Cowden, Nancy , Gannicott, Priscilla .
We talk to the bees: Cypripedium parviflorum var. pubescens pollination biology insights .
Cypripedium parviflorum var. pubscens (large yellow lady's-slipper) presents no discernable reward to pollinators, but observations in Virginia indicate that certain plants consistently succeed in setting fruits while other plants experience reduced abilities attracting pollinators. Because fruit set requires vector-mediated pollen transfer, we are confident that resident bees discriminate among C. parviflorum var. pubescens individuals. We propose that floral fragrance variations account, at least in part, for uneven reproductive success in large yellow lady's-slippers. During each growing season from 2008 - 2011, we obtained fragrance samples from two C. parviflorum var. pubescens populations using non-destructive, static headspace solid-phase microextraction (SHS-SPME) employing SPME portable field samplers exposed to the floral headspace and subsequently desorbed in the injection port of a Thermo-Scientific Focus GC/DSQ MS. We also captured and identified to species insects observed within the labella of our tagged plants, enabling us to correlate floral scent characteristics with particular visitors. Nonanal, phenylacetaldehyde, and phenylethyl alcohol occur as major constituents in the C. parviflorum var. pubescens samples analyzed, and flowers ranging in age from two to seven days produce fragrances detectable by our methods while younger and older flowers do not. Our recovered fauna generally agrees with the diversity encountered by previous researchers, and bee visitations correspond with elevated scent production. While the specific effect of fragrance on bees' behavior remains unknown, evidence suggests large yellow lady's-slippers' perfumes factor in reproductive success.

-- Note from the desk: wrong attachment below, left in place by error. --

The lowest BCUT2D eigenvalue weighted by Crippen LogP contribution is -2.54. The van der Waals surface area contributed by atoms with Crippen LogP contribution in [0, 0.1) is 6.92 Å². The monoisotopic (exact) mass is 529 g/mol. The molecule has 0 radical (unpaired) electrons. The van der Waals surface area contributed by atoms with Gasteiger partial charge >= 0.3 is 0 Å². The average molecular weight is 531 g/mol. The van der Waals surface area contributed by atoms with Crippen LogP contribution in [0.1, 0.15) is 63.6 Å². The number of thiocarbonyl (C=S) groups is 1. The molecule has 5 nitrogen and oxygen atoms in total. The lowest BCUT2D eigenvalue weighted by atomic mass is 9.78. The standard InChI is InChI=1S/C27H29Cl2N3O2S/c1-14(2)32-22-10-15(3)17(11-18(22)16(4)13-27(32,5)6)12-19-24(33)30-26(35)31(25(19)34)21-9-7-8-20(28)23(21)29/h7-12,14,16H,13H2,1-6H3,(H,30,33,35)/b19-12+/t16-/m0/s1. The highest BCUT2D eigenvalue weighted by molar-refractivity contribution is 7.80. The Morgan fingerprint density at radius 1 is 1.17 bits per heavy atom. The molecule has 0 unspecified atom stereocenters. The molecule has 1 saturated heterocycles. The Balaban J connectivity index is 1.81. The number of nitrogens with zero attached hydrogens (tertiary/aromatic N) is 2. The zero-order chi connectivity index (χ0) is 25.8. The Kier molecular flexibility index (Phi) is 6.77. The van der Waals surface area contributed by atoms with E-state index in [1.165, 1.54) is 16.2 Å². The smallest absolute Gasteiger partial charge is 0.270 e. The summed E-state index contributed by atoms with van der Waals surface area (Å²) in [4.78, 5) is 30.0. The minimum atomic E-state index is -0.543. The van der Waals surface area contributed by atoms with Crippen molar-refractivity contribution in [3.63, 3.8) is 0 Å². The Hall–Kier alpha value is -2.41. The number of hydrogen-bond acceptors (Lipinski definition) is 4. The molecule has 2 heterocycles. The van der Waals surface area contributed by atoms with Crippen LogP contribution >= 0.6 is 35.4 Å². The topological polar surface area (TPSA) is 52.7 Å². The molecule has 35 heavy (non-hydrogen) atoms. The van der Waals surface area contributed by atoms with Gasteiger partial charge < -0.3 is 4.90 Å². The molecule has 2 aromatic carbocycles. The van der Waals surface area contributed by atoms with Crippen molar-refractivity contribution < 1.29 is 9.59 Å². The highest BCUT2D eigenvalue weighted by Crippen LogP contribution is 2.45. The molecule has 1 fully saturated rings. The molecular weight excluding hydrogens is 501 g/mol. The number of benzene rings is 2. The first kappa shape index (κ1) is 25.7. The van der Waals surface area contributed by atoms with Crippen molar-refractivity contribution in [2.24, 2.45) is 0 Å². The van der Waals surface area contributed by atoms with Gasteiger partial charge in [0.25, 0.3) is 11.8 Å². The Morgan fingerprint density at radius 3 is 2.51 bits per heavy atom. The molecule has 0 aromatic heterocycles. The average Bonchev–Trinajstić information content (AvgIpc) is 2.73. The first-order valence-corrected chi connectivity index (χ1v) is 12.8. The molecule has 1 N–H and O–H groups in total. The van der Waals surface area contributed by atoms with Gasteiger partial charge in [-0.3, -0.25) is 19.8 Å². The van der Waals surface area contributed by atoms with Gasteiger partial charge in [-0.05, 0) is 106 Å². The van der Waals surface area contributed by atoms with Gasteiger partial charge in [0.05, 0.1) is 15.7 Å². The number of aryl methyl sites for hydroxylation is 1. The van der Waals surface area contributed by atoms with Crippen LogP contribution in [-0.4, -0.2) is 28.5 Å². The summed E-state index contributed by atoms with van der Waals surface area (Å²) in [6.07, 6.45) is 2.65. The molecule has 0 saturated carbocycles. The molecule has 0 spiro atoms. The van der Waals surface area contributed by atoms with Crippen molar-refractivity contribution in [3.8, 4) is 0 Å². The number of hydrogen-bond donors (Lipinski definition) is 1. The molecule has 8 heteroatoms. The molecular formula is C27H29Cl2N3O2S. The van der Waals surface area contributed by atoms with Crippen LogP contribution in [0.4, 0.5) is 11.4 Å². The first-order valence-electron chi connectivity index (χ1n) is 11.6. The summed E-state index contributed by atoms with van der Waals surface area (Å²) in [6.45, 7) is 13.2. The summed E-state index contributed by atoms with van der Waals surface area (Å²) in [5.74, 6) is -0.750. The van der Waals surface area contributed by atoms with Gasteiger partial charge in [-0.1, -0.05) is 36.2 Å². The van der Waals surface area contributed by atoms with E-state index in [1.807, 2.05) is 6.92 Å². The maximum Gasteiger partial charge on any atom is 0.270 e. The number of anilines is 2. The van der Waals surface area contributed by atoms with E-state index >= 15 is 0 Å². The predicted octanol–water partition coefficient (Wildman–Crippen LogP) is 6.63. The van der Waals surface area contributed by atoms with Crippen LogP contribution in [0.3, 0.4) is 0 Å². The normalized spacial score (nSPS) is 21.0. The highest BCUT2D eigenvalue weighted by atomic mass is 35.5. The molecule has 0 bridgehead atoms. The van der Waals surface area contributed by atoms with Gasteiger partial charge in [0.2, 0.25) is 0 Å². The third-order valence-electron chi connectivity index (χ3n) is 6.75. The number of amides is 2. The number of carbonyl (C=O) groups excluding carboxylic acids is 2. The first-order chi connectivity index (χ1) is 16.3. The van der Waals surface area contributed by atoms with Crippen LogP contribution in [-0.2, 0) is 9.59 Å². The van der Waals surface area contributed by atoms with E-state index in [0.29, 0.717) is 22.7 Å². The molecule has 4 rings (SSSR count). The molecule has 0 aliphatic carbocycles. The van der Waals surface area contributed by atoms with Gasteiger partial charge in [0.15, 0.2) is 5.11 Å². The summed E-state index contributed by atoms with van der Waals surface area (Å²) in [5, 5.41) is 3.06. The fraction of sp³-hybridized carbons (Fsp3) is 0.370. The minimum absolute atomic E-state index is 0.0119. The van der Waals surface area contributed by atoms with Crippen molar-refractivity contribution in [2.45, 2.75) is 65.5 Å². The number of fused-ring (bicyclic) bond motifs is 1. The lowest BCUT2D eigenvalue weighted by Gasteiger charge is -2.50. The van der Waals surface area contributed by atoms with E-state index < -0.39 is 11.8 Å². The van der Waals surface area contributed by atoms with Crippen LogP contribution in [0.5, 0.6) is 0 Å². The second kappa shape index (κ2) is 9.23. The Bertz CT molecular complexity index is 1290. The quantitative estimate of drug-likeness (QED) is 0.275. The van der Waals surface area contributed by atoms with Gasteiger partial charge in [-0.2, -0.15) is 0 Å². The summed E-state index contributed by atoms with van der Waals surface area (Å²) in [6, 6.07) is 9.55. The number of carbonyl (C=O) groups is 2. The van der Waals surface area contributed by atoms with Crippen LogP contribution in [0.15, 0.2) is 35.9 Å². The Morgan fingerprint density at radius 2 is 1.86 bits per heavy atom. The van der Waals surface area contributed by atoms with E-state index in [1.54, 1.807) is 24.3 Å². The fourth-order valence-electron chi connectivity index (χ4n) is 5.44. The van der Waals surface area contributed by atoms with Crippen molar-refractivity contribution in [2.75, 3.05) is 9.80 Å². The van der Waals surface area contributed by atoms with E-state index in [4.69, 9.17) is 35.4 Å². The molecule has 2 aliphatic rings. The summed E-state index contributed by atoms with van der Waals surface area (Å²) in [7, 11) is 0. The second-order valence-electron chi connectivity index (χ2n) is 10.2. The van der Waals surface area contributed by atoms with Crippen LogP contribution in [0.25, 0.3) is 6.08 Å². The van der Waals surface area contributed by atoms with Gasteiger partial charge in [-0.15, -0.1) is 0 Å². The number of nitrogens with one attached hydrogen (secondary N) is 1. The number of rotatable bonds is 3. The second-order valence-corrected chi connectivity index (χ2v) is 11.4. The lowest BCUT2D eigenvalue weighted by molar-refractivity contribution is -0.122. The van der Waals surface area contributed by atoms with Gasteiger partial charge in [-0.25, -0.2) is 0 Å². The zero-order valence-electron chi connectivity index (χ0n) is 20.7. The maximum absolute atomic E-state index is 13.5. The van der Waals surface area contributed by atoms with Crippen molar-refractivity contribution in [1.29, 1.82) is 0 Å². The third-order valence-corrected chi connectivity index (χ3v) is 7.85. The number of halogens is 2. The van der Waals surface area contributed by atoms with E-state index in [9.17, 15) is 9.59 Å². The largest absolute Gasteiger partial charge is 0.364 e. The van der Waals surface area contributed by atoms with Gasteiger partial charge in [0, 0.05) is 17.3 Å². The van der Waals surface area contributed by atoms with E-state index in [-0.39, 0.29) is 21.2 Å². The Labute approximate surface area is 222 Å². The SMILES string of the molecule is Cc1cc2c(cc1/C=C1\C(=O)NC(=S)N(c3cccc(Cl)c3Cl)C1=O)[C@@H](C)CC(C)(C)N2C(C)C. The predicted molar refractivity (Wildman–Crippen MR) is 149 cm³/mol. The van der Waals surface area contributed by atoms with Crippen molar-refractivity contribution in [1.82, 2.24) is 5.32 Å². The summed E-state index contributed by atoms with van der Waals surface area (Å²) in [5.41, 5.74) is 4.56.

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Presentation Type: Oral Paper:Papers for Topics
Location: Waterman Room/Chase Park Plaza
Date: Monday, July 11th, 2011
Time: 4:45 PM